Results: HET-CAM: 0.05% HF was slightly irritant, 0.1% HF moderately irritant, 0.2% and 1% HF strongly irritant. 0.1-1% HF solutions were severely irritating on the eye. Mouse skin test: HF concentration was significantly correlated with tissue response, and 24-h exposure to 1% HF solution showed focal erosion of the epithelium and marked localized subepithelial leukocyte infiltration.

Conclusion: The results of the studies suggest that accidental exposure of soft tissues to solutions containing more than 0.2% HF may be harmful.
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http://dx.doi.org/10.1080/00016350903117118DOI Listing
September 2012

In vitro efficacy and risk for adverse effects of light-assisted tooth bleaching.

Photochem Photobiol Sci 2009 Mar 16;8(3):377-85. Epub 2009 Jan 16.

Nordic Institute of Dental Materials (NIOM), NO-1305, Haslum, Norway.

The use of optical radiation in the so-called light-assisted tooth bleaching procedures has been suggested to enhance the oxidizing effect of the bleaching agent, hydrogen peroxide. Documentation is scarce on the potential adverse effects of bleaching products and on optical exposure risks to eyes and skin. The efficacy of seven bleaching products with or without simultaneous use of seven different bleaching lamps was investigated using extracted human teeth. The bleaching effect was determined immediately after treatment and one week later. Tooth surfaces were examined for adverse alterations after bleaching using a scanning electron microscope. Source characteristics of eight lamps intended for tooth bleaching were determined. International guidelines on optical radiation were used to assess eye and skin exposure hazards due to UV and visible light emission from the lamps. Inspection of teeth one week after bleaching showed no difference in efficacy between teeth bleached with or without irradiation for any of the products. Scratches, probably from the cleaning procedure were frequently seen on bleached enamel irrespective of irradiation. Maximum permissible exposure time (t(max)) and threshold limit values were exceeded for about half the bleaching lamps investigated. One lamp exceeded t(max) even for reflected blue light within the treatment time. This lamp also exceeded t(max) values for UV exposure. The lamps were classified as "low risk" and as borderline to "moderate risk" according to a relevant lamp standard.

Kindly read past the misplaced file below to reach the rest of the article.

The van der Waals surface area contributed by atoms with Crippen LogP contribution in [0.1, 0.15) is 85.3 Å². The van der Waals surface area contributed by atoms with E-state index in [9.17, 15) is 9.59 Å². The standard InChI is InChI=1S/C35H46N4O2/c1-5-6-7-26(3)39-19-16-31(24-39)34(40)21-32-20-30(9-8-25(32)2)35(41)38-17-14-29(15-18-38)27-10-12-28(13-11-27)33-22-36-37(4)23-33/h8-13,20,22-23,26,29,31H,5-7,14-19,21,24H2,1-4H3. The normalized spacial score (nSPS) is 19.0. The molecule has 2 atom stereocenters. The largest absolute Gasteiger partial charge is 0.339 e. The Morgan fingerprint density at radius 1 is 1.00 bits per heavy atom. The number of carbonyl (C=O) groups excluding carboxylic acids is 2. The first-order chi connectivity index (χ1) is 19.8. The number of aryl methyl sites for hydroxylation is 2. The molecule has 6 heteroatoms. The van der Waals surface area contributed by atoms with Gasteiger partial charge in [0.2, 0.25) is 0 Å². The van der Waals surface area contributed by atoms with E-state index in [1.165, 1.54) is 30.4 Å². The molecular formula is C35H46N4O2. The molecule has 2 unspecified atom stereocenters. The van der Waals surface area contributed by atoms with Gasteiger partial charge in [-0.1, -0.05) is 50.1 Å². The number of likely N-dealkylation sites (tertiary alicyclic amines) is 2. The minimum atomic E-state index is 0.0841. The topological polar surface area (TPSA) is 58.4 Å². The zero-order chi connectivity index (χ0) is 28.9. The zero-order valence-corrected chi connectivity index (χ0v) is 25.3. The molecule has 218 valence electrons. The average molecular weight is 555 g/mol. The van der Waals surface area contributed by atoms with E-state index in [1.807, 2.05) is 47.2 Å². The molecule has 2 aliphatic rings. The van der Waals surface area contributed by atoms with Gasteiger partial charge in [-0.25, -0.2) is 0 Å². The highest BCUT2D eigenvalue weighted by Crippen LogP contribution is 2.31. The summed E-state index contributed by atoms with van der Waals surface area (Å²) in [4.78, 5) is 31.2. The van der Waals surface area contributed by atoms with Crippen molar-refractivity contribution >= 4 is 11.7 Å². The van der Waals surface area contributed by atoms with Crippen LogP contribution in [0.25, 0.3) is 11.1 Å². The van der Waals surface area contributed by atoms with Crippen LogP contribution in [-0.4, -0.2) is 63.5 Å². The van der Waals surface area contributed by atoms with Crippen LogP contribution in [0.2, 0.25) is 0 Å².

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http://dx.doi.org/10.1039/b813132eDOI Listing
March 2009

Filler particles used in dental biomaterials induce production and release of inflammatory mediators in vitro.

J Biomed Mater Res B Appl Biomater 2009 Apr;89(1):86-92

Nordic Institute of Dental Materials, Haslum, Norway.

Although dental composites are in extensive use today, little is known about the biological effects of the filler particles. As composite materials are gradually broken down in the aggressive environment of the oral cavity, the filler particles may leak and induce toxic effects on the surrounding tissue and cells. The aim of this study was to elucidate possible adverse biological effects of commonly used dental filler particles; bariumaluminiumsilica (BaAlSi) and bariumaluminiumfluorosilica (BaAlFSi) with mean size of 1 microm. BEAS-2B cells were used as a model system. Particle morphology, mean particle size in solution, and particle surface charge were determined by scanning electron microscopy and Malvern zetasizer technology, respectively. Enzyme-linked immunosorbent assay was used to detect secretion of cytokine and chemokine (IL-8 and IL-6) and quantitative PCR for detection of gene activity. Both types of particle increased the release of IL-6 and IL-8 in a dose-dependent manner. BaAlFSi particles induced a more marked IL-8 response compared to BaAlSi particles, whereas no significant difference was observed for the IL-6 response. Mechanistic studies using specific inhibitors and activators indicated that cyclic AMP-dependent protein kinase A is partly involved in the observed IL-8 response. In conclusion, we consider dental filler particles to have potential to induce adverse biological response in cell cultures.
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http://dx.doi.org/10.1002/jbm.b.31190DOI Listing
April 2009

Corrosion of dental nickel-aluminum bronze with a minor gold content-mechanism and biological impact.

J Biomed Mater Res B Appl Biomater 2009 Feb;88(2):465-73

Department of Odontology/Dental Materials Science, Dental Technician Programme, Umeå University, Umeå, Sweden.

Objectives: To study corrosion and to evaluate biological effects in vitro of corrosion products of a copper-aluminum-nickel alloy with 2% gold.

Methods: The alloy NPGtrade mark+2 with the nominal composition Cu:77.3; Al:7.8; Ni:4.3; Fe:3.0; Zn:2.7; Au:2.0; and Mn:1.7 was characterized. Static immersion in acidic saline, pH 2.2-2.4, was used to determine release of metallic elements in a milieu simulating the condition of plaque build-up in interproximal areas of the tooth. Corrosion and surface reactions in saline and artificial saliva were studied by electrochemical techniques including registration of open-circuit-potentials, polarization curves and impedance spectra. Extracts were made in cell culture media and acidic saline and used for MTT test for cytotoxicity and HET-CAM method for irritation.